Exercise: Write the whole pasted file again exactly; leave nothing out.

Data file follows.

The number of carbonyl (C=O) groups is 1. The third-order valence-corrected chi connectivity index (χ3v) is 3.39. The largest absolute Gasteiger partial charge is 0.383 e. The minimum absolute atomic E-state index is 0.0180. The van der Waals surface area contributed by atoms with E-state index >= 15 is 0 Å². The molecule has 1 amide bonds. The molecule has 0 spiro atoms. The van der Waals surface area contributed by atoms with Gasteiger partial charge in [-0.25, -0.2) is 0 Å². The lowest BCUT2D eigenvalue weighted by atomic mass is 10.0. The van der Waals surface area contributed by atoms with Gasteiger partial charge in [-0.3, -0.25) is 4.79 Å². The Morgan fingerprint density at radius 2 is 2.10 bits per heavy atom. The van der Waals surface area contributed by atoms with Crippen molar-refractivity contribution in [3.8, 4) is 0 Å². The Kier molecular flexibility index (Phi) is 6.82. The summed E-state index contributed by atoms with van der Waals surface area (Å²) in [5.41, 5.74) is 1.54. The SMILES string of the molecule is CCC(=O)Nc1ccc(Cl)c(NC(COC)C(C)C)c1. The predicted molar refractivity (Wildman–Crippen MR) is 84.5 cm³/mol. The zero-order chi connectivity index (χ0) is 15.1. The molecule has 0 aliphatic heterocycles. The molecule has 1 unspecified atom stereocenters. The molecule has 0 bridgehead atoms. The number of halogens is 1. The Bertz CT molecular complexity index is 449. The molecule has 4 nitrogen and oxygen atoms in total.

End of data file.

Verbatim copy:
The number of carbonyl (C=O) groups is 1. The third-order valence-corrected chi connectivity index (χ3v) is 3.39. The largest absolute Gasteiger partial charge is 0.383 e. The minimum absolute atomic E-state index is 0.0180. The van der Waals surface area contributed by atoms with E-state index >= 15 is 0 Å². The molecule has 1 amide bonds. The molecule has 0 spiro atoms. The van der Waals surface area contributed by atoms with Gasteiger partial charge in [-0.25, -0.2) is 0 Å². The lowest BCUT2D eigenvalue weighted by atomic mass is 10.0. The van der Waals surface area contributed by atoms with Gasteiger partial charge in [-0.3, -0.25) is 4.79 Å². The Morgan fingerprint density at radius 2 is 2.10 bits per heavy atom. The van der Waals surface area contributed by atoms with Crippen molar-refractivity contribution in [3.8, 4) is 0 Å². The Kier molecular flexibility index (Phi) is 6.82. The summed E-state index contributed by atoms with van der Waals surface area (Å²) in [5.41, 5.74) is 1.54. The SMILES string of the molecule is CCC(=O)Nc1ccc(Cl)c(NC(COC)C(C)C)c1. The predicted molar refractivity (Wildman–Crippen MR) is 84.5 cm³/mol. The zero-order chi connectivity index (χ0) is 15.1. The molecule has 0 aliphatic heterocycles. The molecule has 1 unspecified atom stereocenters. The molecule has 0 bridgehead atoms. The number of halogens is 1. The Bertz CT molecular complexity index is 449. The molecule has 4 nitrogen and oxygen atoms in total.